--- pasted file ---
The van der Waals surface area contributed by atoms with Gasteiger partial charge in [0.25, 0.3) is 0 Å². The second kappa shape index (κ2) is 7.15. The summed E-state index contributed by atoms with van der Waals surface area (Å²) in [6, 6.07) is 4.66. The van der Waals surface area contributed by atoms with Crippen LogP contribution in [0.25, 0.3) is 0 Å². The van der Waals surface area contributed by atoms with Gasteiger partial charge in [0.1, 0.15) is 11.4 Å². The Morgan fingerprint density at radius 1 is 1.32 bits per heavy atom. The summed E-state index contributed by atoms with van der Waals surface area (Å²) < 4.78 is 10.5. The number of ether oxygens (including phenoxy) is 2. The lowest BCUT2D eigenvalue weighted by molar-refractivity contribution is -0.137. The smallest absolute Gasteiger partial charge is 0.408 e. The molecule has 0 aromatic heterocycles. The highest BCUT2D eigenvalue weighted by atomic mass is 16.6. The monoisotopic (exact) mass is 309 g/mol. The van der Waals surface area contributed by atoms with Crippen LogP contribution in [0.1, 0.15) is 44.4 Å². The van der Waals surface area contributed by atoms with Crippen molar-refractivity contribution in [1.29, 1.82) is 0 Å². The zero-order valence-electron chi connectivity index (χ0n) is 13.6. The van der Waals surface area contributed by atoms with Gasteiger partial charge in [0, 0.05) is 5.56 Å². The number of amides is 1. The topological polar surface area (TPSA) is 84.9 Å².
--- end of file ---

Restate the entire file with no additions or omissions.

The van der Waals surface area contributed by atoms with Gasteiger partial charge in [0.25, 0.3) is 0 Å². The second kappa shape index (κ2) is 7.15. The summed E-state index contributed by atoms with van der Waals surface area (Å²) in [6, 6.07) is 4.66. The van der Waals surface area contributed by atoms with Crippen LogP contribution in [0.25, 0.3) is 0 Å². The van der Waals surface area contributed by atoms with Gasteiger partial charge in [0.1, 0.15) is 11.4 Å². The Morgan fingerprint density at radius 1 is 1.32 bits per heavy atom. The summed E-state index contributed by atoms with van der Waals surface area (Å²) < 4.78 is 10.5. The number of ether oxygens (including phenoxy) is 2. The lowest BCUT2D eigenvalue weighted by molar-refractivity contribution is -0.137. The smallest absolute Gasteiger partial charge is 0.408 e. The molecule has 0 aromatic heterocycles. The highest BCUT2D eigenvalue weighted by atomic mass is 16.6. The monoisotopic (exact) mass is 309 g/mol. The van der Waals surface area contributed by atoms with Crippen LogP contribution in [0.1, 0.15) is 44.4 Å². The van der Waals surface area contributed by atoms with Crippen molar-refractivity contribution in [1.29, 1.82) is 0 Å². The zero-order valence-electron chi connectivity index (χ0n) is 13.6. The van der Waals surface area contributed by atoms with Gasteiger partial charge in [0, 0.05) is 5.56 Å². The number of amides is 1. The topological polar surface area (TPSA) is 84.9 Å².